Lavelle is a new company that gained quite a lot of attention for working on a very special city e-bike. However, they are also working on carbon wheels which will be suitable for mountain bikes and e-mountain bikes.
The 5-spoke wheels will be made in Galicia, Spain, and are designed around their own hubs which are also made in-house. The hub uses a roller clutch-style freehub mechanism, which means that it is silent and offers nearly instant engagement. The hubs can be removed from the wheels and use low-friction bearings.
The rear hub can take up to 350 Nm of torque and the 3.5 mm flange makes sure the tires are held in place safely. All rims have an RFID chip that you can scan in order to get some more information about the wheels.
They will soon launch the 27.5″ wheels, with the 29″ version coming later this year. The weight will be around 1800 g.
3×3 gear hub
3×3 is a new brand by German automotive company HB-Hightech. Their first product is a 9-speed gear hub that is compatible with chains and belt drives. The gear range is 554% and the weight is around 2 kg. It uses a proprietary disc mount, discs are available in sizes from 160 to 220 mm.
It can handle a torque of up to 250 nm and is lubricated with grease rather than oil. This means that the hub should be literally maintenance-free, as there is no oil that you’d usually have to change in regular intervals.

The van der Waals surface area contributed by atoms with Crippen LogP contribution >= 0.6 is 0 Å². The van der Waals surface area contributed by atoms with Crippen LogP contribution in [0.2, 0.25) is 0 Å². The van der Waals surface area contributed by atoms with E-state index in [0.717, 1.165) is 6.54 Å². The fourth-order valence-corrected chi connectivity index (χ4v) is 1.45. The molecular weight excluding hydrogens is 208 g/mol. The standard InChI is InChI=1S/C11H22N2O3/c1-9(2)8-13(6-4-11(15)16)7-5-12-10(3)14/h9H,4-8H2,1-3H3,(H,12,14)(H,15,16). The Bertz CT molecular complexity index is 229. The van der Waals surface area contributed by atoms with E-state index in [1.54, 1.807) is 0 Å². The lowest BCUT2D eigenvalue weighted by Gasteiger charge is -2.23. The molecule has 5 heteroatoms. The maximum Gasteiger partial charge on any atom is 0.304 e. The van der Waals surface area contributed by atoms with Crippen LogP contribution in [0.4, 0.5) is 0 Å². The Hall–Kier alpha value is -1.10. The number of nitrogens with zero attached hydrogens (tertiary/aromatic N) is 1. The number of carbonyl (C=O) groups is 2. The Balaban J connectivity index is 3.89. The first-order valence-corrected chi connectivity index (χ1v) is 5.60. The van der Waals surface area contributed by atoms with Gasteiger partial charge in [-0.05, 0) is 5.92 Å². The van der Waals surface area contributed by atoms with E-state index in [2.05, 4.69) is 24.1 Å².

In 2023, Nicolai Bicycles will offer a flatbar gravel bike with the 3×3 hub. At this stage, the hubs can’t be ordered directly at 3×3.
Lilienthal carbon wheels
Lilienthal rims are not only highly customizable, they also use a unique manufacturing process. Instead of laying carbon sheets into the mold by hand, Lilienthal uses an automated process to make their rims. Bands of non-crimp carbon are rolled onto the mould. Rolling the different bands of carbon is a matter of seconds and reduces the risk of human error. The uniform fiber orientation provides a unique look and surface texture. Later, the spoke holes are drilled in-house and the pattern is customized to suit the geometry of the hub.
In case colored Pirope spokes and custom decals are not custom enough for you, Lilienthal now also offers full custom rim designs in collaboration with renowned designer JMD Designs.
Motorex/Foes Racing No.001